Overall, “The Gift” was an inspiring piece, performed with passion and commitment to love, sacrifice and God.
This is my favourite show of the Anywhere Theatre Festival. I loved “I Knew These People” from its stunning first movement sequence to its creative finale. It brings together 5 powerful episodes, each one a contained piece on its own but when married together, it is an impressive theatrical experience that totally entranced me.
The Grand Hotel is an ideal venue for this collaboration with its ornate mirrors, patterned wallpaper, glass chandeliers and comfortable leather lounges. RAW collective thoughtfully uses each part of the lounge to its advantage (with choreography on pool tables, down a fairylight runway, stairs to the toilets) and takes us on a journey, literally moving throughout the space and figuratively as we meet each character and situation.
Element 1 is a beautiful dance piece which is not only visually magnetic but also incredibly emotive. Followed by a monologue that is well expressed and interwoven with the movement.
Then we meet the formidable Queenie performed by the wonderfully talented Kelly Nash who most definitely holds the show together between each element and I think to an extent steals the show. She is highly entertaining, has a magnificent cabaret voice and certainly knows how to work the crowd. I could have listened to her stories all night.
The aspect that impressed me the most about the show however was its light and shade. The intelligent intertwining of the various scenes takes us on an emotional journey of connecting powerfully to our hearts one minute to laughing in the next scene.
And element 4 is one of those heart wrenching scenes that is built so beautifully by Brigitte Jarvis acting as someone with Munchausen by Proxy Syndrome. This starts with information on the screen about the condition then moves skilfully into the lives of Sophie and Peggy, and ultimately into the inner world of a victim. It is confronting, even disturbing at times but oh so powerful that you can’t look away and the audience is completely riveted and silent.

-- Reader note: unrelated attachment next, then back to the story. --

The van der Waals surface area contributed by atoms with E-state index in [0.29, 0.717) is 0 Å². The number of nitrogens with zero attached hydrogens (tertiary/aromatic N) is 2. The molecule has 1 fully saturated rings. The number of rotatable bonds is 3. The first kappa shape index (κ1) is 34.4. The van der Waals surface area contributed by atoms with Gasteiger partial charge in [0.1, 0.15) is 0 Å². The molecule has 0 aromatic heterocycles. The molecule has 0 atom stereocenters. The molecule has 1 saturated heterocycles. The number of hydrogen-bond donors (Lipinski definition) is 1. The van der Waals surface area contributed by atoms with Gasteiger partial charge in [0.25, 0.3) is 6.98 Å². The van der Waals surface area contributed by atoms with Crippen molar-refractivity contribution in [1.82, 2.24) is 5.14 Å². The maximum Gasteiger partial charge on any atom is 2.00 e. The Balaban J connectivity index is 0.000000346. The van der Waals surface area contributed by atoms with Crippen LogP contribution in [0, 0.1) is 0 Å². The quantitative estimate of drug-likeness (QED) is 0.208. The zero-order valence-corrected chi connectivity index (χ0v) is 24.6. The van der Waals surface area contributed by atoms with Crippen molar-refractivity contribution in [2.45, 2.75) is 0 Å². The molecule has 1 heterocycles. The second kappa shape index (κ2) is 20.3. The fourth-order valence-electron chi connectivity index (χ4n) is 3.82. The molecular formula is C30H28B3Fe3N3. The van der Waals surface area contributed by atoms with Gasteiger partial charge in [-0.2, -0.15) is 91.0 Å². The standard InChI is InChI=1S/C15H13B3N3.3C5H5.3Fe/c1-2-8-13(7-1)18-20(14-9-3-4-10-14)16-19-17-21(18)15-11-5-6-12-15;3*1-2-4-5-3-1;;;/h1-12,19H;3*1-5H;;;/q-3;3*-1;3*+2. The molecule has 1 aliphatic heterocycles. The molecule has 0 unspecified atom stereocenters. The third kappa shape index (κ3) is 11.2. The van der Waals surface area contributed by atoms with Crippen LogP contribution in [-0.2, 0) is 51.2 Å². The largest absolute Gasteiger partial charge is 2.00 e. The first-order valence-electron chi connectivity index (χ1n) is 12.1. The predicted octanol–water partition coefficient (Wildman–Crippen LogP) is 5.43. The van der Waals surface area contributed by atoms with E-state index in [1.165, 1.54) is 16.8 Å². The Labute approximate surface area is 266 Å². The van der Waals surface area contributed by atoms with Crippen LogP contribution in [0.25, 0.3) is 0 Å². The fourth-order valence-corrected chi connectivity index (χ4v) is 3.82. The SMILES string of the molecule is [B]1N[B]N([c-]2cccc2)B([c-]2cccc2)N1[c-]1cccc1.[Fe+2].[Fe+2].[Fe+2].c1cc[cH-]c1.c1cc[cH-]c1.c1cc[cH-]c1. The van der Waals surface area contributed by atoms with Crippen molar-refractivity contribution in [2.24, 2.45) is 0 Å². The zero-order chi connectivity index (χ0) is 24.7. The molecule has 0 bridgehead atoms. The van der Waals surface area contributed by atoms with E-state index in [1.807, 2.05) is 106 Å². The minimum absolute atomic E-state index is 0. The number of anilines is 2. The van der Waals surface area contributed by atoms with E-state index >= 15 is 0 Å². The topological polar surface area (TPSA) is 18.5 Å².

Then Queenie enters again to shift our focus into complete hilarity as she performs a song about a dating in the modern world which has us all in stitches. She is like our tour guide as she takes us into the next performance space where once again the mood is changed as a stunning dance piece is presented. The sound excerpt used serves as an emotional backdrop to the sequence and the choreography is mesmerizing.
“I Knew These People” is a sophisticated, well put together piece performed by a highly talented cast. A must see most definitely!
Of all the innovative angles to approach circus from, looking down into it has got to win the prize. Acrobatic group, Affinity’s Don’t Look Up at the Frankston Skate Park was sheer brilliance.
Without a safety net in any sense of the words these four young performers dazzled the audience with sensational tumbling, spectacular aerial stunts and stunning Roue Cyr with some pretty fancy jump roping and hula hooping stunts thrown in.
It was real edge of your seat showmanship and downright death defying in some places, but that’s what made it so exciting.
It certainly didn’t hurt that all the performers were totally gorgeous to look at, but the nice thing was that they all took the time to look at each member of the audience engaging them further into the show.
Using an urban skate park as venue was cool and perfect for such contemporary circus. Aided by an awesome Indi music soundtrack, this performance was a fantastic family friendly spectacle that had the audience hooting and hollering throughout.
Enjoying the show outdoors on a Sunday afternoon in Frankston was an added bonus. Don’t Look Up embodied everything the Anywhere Theatre Festival sets out to be. Bravo Affinity.
– ANDREA LOUISE THOMAS, ARTS EDITOR, PEARL MAGAZINE
Cirque du Bloke by Three High Acrobats at Bayside Rock was “the best circus show I’ve ever seen!” chirped my teenager my daughter who is not easy to impress. My eleven-year-old son and I concurred.
As an arts writer I see a wide range of performances on a regular basis, yet this one really stood out. Not just a collection of circus stunts, the storyline was fun and thoroughly Aussie including the soundtrack. It follows an ocker couple on their first weekend getaway to the bush with all its iconic trappings imaginatively utilized.